Design/methodology/approach

An experimental approach is undertaken and a total number of 48 tests are conducted. Two types of tensile specimens are used and their mechanical behavior and fracture surfaces are studied. Also, circular parts with different layer orientations are printed and two semi-circular bending (SCB) samples are extracted from each part. Finally, the results of samples with different build directions are compared to one another to better understand the mechanical behavior of additively manufactured PC.

Findings

The results demonstrate anisotropy in the tensile, flexural and fracture behavior of the additively manufactured PC parts with the latter being less anisotropic compared to the first two. It is also demonstrated that the anisotropy of the elastic modulus is small and can be neglected. Tensile strength ranges from 40 MPa to 53 MPa. At the end, mode I fracture toughness prediction curves are provided for different directions of the FDM samples. Fracture toughness ranges from 1.93 to 2.37 MPa.mm1/2.

Originality/value

The SCB specimen, a very suitable geometry for characterizing anisotropic materials, was used to characterize FDM parts for the first time. Also, the fracture properties of the AM PC have not been studied by the researchers in the past. Therefore, fracture toughness prediction curves are presented for this anisotropic material. These curves can be very suitable for designing parts that are going to be produced by 3D printing. Moreover, the effect of the area to perimeter ratio on the tensile properties of the printed parts is investigated.

Details

Rapid Prototyping Journal, vol. 26 no. 2
Type: Research Article
ISSN: 1355-2546

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Article
Publication date: 31 March 2020

Imad Barsoum, Hamda Almansoori, Aaesha Ahmed Almazrouei and Ebru Gunister

The main aim of this study is to determine the fracture toughness and accordingly to predict the fracture initiation, crack propagation and mode of crack extension…

Abstract

Purpose

The main aim of this study is to determine the fracture toughness and accordingly to predict the fracture initiation, crack propagation and mode of crack extension accurately in polypropylene subsea pipes subjected to internal pressure.

Design/methodology/approach

Tensile test was performed following the ISO 527–1 standard. An elastic-plastic constitutive model was developed based on the tensile test results, and it is implemented in the FEA model to describe the constitutive behaviour of the polypropylene material. Three-point bend tests with linear-elastic fracture mechanics (LEFM) approach were conducted following ISO-13586 standard, from which the average fracture toughness of the polypropylene pipe material in crack-opening mode was found as KIc = 3.3 MPa√m. A numerical model of the experiments is developed based on the extended finite element method (XFEM), which showed markedly good agreement with the experimental results.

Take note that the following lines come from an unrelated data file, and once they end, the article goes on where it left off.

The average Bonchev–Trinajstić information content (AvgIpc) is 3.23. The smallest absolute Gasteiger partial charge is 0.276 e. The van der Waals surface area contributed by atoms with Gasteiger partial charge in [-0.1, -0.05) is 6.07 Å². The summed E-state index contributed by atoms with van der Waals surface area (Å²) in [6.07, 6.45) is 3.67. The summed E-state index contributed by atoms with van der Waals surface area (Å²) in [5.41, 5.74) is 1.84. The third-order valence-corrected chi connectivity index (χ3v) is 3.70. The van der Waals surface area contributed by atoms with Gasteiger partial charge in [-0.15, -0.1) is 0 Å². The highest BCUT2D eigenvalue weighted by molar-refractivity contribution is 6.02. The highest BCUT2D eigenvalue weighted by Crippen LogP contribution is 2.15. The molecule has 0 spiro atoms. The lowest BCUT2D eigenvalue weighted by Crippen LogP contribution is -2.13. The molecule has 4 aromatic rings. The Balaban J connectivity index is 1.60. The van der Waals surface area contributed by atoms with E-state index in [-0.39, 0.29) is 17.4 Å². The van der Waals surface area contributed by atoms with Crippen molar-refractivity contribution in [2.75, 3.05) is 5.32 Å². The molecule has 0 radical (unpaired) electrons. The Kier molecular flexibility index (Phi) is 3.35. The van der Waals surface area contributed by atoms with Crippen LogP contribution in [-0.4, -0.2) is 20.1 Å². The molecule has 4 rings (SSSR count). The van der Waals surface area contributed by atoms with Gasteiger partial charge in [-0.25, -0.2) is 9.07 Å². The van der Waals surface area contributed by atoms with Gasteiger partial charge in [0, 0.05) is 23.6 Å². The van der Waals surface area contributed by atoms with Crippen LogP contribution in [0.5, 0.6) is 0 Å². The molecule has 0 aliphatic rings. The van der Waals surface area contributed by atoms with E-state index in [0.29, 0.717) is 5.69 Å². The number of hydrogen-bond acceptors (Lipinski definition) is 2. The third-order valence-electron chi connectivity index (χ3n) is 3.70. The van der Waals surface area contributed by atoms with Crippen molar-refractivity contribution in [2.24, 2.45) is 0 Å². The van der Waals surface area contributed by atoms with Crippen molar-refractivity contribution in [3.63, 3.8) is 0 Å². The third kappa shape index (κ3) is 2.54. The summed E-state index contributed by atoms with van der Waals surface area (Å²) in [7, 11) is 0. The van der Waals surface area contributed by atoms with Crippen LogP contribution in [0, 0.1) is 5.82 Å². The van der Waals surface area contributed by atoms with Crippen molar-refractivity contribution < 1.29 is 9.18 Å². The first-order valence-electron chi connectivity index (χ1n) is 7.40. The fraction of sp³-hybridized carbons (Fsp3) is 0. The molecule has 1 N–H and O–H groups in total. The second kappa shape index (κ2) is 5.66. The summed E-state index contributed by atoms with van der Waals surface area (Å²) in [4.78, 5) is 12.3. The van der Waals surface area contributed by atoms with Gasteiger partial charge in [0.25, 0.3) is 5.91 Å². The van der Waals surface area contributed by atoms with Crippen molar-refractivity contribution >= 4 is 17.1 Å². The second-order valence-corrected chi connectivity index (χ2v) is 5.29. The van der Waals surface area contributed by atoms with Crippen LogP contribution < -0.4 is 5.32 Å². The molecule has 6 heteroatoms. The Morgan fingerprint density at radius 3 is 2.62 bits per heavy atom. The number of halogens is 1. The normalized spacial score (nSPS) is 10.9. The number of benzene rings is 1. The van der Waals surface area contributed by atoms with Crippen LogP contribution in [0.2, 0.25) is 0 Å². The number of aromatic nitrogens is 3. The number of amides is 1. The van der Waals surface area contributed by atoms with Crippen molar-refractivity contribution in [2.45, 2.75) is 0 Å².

Findings

The validated XFEM modelling approach is utilised to illustrate its capabilities in predicting fracture initiation and crack propagation in a polypropylene subsea pipe subjected to an internal pressure containing a semi-elliptical surface crack, which agrees well with existing analytical solutions. The XFEM model is capable of predicting the crack initiation and propagation in the polypropylene pipe up to the event of leakage.

Originality/value

The methodology proposed herein can be utilised to assess the structural integrity and resistance to fracture of subsea plastic pipes subjected to operational loads (e.g. internal pressure).

Details

International Journal of Structural Integrity, vol. 12 no. 2
Type: Research Article
ISSN: 1757-9864

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Article
Publication date: 10 July 2021

Stephanie S. Luke, David Soares, Janaye V. Marshall, James Sheddden and Özgür Keleş

Fused filament fabrication of continuous-fiber-reinforced polymers is a promising technique to achieve customized high-performance composites. However, the off-axis…

Abstract

Purpose

Fused filament fabrication of continuous-fiber-reinforced polymers is a promising technique to achieve customized high-performance composites. However, the off-axis tensile strength (TS) and Mode I fracture toughness of fused filament fabricated (FFFed) continuous-glass-fiber-reinforced (CGFR) nylon are unknown. The purpose of this paper is to investigate the mechanical and fracture behavior of FFFed CGFR nylon with various fiber content and off-axis fiber alignment.

Design/methodology/approach

Tensile tests were performed on FFFed CGFR-nylon with 9.5, 18.9 and 28.4 fiber vol. %. TS was tested with fiber orientations between 0 and 90 at 15 intervals. Double cantilever beam tests were performed to reveal the Mode I fracture toughness of FFFed composites.

Findings

TS increased with increasing fiber vol. % from 122 MPa at 9.5 vol. % to 291 MPa at 28 vol. %. FFFed nylon with a triangular infill resulted in 37 vol. % porosity and a TS of 12 MPa. Composite samples had 11–12 vol. % porosity. TS decreased by 78% from 291 MPa to 64 MPa for a change in fiber angle θ from 0 (parallel to the tensile stress) to 15. TS was between 27 and 17 MPa for 300 < θ < 900. Mode I fracture toughness of all the composites were lower than ∼332 J/m2.

Practical implications

Practical applications of FFFed continuous-fiber-reinforced (CFR) nylon should be limited to designs where tensile stresses align within 15 of the fiber orientation. Interlayer fracture toughness of FFFed CFR composites should be confirmed for product designs that operate under Mode I loading.